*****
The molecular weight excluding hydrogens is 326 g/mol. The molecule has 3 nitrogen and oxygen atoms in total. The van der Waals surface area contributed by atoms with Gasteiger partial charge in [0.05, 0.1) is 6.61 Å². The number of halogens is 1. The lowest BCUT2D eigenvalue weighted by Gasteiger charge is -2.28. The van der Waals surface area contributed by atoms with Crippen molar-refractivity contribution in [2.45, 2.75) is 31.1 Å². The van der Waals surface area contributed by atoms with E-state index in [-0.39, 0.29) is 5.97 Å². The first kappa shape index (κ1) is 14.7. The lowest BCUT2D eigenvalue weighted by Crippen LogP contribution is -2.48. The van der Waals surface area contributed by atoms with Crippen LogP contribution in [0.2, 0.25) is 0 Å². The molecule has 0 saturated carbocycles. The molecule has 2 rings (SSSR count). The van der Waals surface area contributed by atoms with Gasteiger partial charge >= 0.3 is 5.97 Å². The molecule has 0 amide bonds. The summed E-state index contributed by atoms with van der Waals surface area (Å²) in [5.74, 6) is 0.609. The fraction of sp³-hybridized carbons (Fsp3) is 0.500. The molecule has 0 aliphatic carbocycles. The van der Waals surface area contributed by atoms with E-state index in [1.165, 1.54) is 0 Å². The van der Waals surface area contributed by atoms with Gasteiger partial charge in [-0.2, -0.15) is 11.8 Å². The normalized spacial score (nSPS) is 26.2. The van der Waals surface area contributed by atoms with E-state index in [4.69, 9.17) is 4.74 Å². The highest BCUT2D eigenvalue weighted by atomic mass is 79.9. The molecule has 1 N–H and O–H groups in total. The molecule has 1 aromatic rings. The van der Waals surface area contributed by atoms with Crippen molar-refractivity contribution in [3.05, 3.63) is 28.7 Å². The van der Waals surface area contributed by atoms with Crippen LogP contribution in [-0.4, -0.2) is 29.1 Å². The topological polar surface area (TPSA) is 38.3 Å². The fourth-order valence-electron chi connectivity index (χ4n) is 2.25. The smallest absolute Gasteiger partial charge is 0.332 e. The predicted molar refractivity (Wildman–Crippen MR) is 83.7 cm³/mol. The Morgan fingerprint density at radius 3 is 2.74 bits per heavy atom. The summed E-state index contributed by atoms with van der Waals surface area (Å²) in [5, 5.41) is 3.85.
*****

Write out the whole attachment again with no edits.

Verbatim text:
The molecular weight excluding hydrogens is 326 g/mol. The molecule has 3 nitrogen and oxygen atoms in total. The van der Waals surface area contributed by atoms with Gasteiger partial charge in [0.05, 0.1) is 6.61 Å². The number of halogens is 1. The lowest BCUT2D eigenvalue weighted by Gasteiger charge is -2.28. The van der Waals surface area contributed by atoms with Crippen molar-refractivity contribution in [2.45, 2.75) is 31.1 Å². The van der Waals surface area contributed by atoms with E-state index in [-0.39, 0.29) is 5.97 Å². The first kappa shape index (κ1) is 14.7. The lowest BCUT2D eigenvalue weighted by Crippen LogP contribution is -2.48. The van der Waals surface area contributed by atoms with Crippen LogP contribution in [0.2, 0.25) is 0 Å². The molecule has 0 saturated carbocycles. The molecule has 2 rings (SSSR count). The van der Waals surface area contributed by atoms with Gasteiger partial charge >= 0.3 is 5.97 Å². The molecule has 0 amide bonds. The summed E-state index contributed by atoms with van der Waals surface area (Å²) in [5.74, 6) is 0.609. The fraction of sp³-hybridized carbons (Fsp3) is 0.500. The molecule has 0 aliphatic carbocycles. The van der Waals surface area contributed by atoms with E-state index in [1.165, 1.54) is 0 Å². The van der Waals surface area contributed by atoms with Gasteiger partial charge in [-0.2, -0.15) is 11.8 Å². The normalized spacial score (nSPS) is 26.2. The van der Waals surface area contributed by atoms with E-state index in [4.69, 9.17) is 4.74 Å². The highest BCUT2D eigenvalue weighted by atomic mass is 79.9. The molecule has 1 N–H and O–H groups in total. The molecule has 1 aromatic rings. The van der Waals surface area contributed by atoms with Crippen molar-refractivity contribution in [3.05, 3.63) is 28.7 Å². The van der Waals surface area contributed by atoms with Crippen LogP contribution in [-0.4, -0.2) is 29.1 Å². The topological polar surface area (TPSA) is 38.3 Å². The fourth-order valence-electron chi connectivity index (χ4n) is 2.25. The smallest absolute Gasteiger partial charge is 0.332 e. The predicted molar refractivity (Wildman–Crippen MR) is 83.7 cm³/mol. The Morgan fingerprint density at radius 3 is 2.74 bits per heavy atom. The summed E-state index contributed by atoms with van der Waals surface area (Å²) in [5, 5.41) is 3.85.